I was always shocked at this when I was teaching third grade at a Christian school that some of my students who were just very irresponsible and not highly motivated. Once a month, we would go to another school in a lower income area in the city and we would work with bilingual kindergartners and we would read a story with them and do a craft with them. And I would always partner the students one-on-one. And I was always amazed at how some of the students that were so irresponsible and not motivated at all when they were in the classroom with me, that once they were put in charge of someone else and they realized that they had a responsibility there, that they suddenly became so much more mature and responsible and motivated.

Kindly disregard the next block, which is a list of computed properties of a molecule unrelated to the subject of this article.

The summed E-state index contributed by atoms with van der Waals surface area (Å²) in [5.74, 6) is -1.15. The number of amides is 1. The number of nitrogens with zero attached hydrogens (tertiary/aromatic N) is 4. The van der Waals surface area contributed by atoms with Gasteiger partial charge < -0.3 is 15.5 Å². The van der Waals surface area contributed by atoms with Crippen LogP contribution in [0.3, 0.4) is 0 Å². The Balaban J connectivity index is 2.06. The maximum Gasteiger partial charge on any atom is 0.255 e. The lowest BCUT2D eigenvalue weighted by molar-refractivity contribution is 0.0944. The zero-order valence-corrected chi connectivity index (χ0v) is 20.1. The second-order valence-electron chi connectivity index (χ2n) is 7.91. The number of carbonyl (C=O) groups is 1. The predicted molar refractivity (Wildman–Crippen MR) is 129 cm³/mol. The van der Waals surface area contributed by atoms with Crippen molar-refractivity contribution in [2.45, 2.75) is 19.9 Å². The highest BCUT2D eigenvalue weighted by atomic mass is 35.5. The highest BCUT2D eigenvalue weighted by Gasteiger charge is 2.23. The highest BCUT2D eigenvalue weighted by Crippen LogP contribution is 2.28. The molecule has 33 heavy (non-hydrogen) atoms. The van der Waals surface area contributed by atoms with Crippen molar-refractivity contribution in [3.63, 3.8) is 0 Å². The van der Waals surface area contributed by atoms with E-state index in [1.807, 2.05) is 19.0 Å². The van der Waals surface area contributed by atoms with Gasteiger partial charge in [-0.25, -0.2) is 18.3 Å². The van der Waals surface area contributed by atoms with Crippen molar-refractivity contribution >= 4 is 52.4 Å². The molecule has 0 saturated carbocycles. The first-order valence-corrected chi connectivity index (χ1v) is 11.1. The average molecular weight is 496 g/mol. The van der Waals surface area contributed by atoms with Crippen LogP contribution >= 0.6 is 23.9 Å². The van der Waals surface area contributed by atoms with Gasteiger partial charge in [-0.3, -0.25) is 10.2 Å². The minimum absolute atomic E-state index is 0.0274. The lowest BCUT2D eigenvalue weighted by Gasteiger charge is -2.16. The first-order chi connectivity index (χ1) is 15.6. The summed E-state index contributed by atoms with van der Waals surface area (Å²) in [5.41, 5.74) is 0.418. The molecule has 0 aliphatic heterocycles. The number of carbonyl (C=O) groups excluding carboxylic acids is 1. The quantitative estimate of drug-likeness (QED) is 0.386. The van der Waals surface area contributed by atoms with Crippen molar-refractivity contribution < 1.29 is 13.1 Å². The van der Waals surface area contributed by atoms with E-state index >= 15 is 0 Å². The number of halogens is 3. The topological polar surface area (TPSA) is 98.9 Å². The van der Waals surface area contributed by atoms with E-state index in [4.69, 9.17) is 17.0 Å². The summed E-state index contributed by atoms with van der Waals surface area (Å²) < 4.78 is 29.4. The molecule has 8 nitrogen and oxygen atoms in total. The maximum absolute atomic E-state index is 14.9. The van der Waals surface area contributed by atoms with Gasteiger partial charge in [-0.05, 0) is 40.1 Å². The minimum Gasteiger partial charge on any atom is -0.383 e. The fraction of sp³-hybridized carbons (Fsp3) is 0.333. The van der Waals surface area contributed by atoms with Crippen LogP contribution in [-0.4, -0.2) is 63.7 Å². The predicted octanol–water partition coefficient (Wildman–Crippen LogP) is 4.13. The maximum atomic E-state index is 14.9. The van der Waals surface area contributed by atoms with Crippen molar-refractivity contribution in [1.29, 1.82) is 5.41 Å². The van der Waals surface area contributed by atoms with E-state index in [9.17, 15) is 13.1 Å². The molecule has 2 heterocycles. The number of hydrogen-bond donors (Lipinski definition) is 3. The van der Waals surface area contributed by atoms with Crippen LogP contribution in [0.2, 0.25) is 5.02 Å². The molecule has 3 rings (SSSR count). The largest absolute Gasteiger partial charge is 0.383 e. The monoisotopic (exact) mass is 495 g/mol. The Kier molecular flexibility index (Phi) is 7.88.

And so I'm not saying you know, that we hand over all parenting responsibilities to older children that's unwise and unfair to them, but giving them some more responsibility over the younger child or children that can really develop in them some leadership skills that we want to develop as we're discipling them and growing them up in God's word. So this is some things to do together. Now, when thinking about discipling children separately, that's always a good idea, at least in part because we want to develop these one-on-one relationships with our children. Whether we have two children in the home, whether we have 12 children in the home, we want to make sure that we're investing in these one-on-one relationships. And I've mentioned before how when I was growing up, my mom, every night we would have what's called special time, and she would just take 10 to 15 minutes of one-on-one time with each of us, and it would start with my sister because she was the youngest.